Furthermore, the TCA adopted some decisions that delayed the on-site inspection to be considered hindering/complicating the inspection and thus a violation. In this regard, the TCA’s Eti Decision[11], Unilever Decision[12] and Unmaş Decision are worth mentioning[13]. It should also be noted that both Unilever Decision and Unmaş Decision were reviewed by the administrative courts in 2021.

In the Eti Decision, in addition to deleting the messages in the Whatsapp chats, the TCA determined that Eti Gıda San. ve Tic. A.Ş. (“Eti”) delayed the on-site inspection. Consequently, an administrative fine was imposed on Eti in the amount of five per thousand of its 2020 turnover.

Concerning the Unilever Decision, the court discovered that Unilever Türkiye did not reject the request for an inspection to cover all Unilever Türkiye employees, but instead explained that it would only take a long time, then contacted Unilever Headquarters in order to obtain an “eDiscovery” search warrant and that this permission was obtained the same day and the relevant data were made available. It was stated by the court that the approximately six-hour period until the permission was obtained would not constitute hindering/complicating of the on-site inspection[14].

The Unmaş Decision, on the other hand, shows that the e-mail account password requested by TCA personnel was provided with a 36-minute delay. Examining the decision, the court determined that TCA’s decision was lawful, emphasizing that this period was sufficient to hinder/complicate the on-site inspection[15].

As can be seen, there is no established (consistent) case law regarding on-site inspections at this time. However, it can be stated that the number of the TCA decisions on the subject have increased in recent years, and fines for hindering/complicating on-site inspections are imposed quite strictly.

 

Interim Measures

Under Article 9 of the Turkish Competition Law, the TCA can take interim measures if the occurrence of serious and irreparable damages is likely until the final decision is taken to maintain the situation before the infringement. These measures cannot exceed the scope of the final decision.

The TCA, in addition to its decision to initiate an investigation[16], also decided to take interim measures on DSM Grup Danışmanlık İletişim ve Satış Ticaret AŞ (“Trendyol“)[17]. In the decision, it was determined that Trendyol had a dominant position in the market for multi-category e-marketplaces. According to the TCA, Trendyol favoured its own retail activities by (i) intervening in the algorithm in such a way providing an advantage to its own products and (ii) using third-party data to develop its own commercial activities and to compete with the third-party sellers. It was also stated that by intervening in the algorithm, Trendyol was favouring some of the third-party sellers against others.

As a result, the TCA imposed interim measures on Trendyol, including a prohibition on all types of practices, such as interventions made through algorithms and coding, that would provide an advantage over competitors; a prohibition on the sharing and use of all types of data obtained and produced from marketplace activity for other products and services under its economic integrity; and a prohibition on all types of practices that may discriminate among sellers selling in the marketplace.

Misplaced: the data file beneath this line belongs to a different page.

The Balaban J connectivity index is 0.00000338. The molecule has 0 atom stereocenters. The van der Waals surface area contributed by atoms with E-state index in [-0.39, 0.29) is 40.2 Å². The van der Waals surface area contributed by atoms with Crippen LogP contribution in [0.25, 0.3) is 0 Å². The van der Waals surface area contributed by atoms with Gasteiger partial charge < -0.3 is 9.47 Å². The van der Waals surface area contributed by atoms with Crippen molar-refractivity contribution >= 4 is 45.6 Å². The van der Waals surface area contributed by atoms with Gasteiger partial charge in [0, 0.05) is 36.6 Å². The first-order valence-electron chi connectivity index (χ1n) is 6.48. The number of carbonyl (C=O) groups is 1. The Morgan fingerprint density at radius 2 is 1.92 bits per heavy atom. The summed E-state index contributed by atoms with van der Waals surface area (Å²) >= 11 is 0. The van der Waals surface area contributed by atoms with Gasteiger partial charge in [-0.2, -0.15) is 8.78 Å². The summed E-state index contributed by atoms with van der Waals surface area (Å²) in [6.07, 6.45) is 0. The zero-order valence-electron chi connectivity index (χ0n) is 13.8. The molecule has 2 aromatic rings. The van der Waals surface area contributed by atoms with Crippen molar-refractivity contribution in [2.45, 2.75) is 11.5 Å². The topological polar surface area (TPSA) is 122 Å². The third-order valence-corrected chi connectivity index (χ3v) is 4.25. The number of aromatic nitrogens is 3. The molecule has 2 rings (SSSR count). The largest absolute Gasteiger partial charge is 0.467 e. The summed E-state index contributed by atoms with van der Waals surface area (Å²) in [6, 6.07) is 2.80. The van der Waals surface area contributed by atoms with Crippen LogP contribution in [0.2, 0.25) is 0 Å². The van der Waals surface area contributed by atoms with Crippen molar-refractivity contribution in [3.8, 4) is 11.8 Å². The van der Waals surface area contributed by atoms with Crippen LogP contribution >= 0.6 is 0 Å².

The Upcoming Future

In 2021, the TCA maintained its growing interest in digital markets. Furthermore, developments in the FMCG market provided hints for the future.

 

Digital Markets

Competition in digital markets, which has been on the agenda of many competition authorities in recent years, has also been the subject of the TCA’s studies. In addition to the investigations initiated against undertakings operating in digital markets, some of which are covered above, the TCA also initiated sector inquiries regarding e-marketplaces and digital advertising.

In May 2021, a preliminary report regarding the Sector Inquiry on E-Marketplace Platforms was published[18]. To ensure the market’s competitiveness, the TCA included three complementary policy proposals in its E-Marketplace Platforms Sector Inquiry Preliminary Report (“Report“). The first of these is to review and strengthen secondary legislation in order to clarify and strengthen the implementation of the Competition Law for the e-marketplace platforms. It is stated that there is a need in this context in terms of MFN and exclusivity applications used by the platforms.

The second policy proposal is to implement a Platform Behavior Regulation to balance the current asymmetric bargaining power in favour of marketplaces. Within the scope of this Regulation, it is stated that the criteria that the marketplace takes into account in listing/sorting, as well as the significance of these criteria, should be explained to sellers within the scope of the contract. It is also stated that marketplaces must ensure that consumers and sellers have access to the data that they provide to the marketplace. It is also emphasized that the general fee schedule pertaining to the prices and fees that the marketplace demands from sellers should be transparently accessible to the sellers.

The third policy proposal aims to identify the gatekeepers in digital markets and the behaviours they are required to avoid, as well as to implement a legal regulation governing these prohibited behaviours. Gatekeepers should not impose contractual or wide MFN conditions on their sellers in this context. Furthermore, they should refrain from using non-public data obtained through the activities of sellers on their own products that compete with the products of those sellers. Gatekeepers should not give their own products an advantage in the rankings on their platform.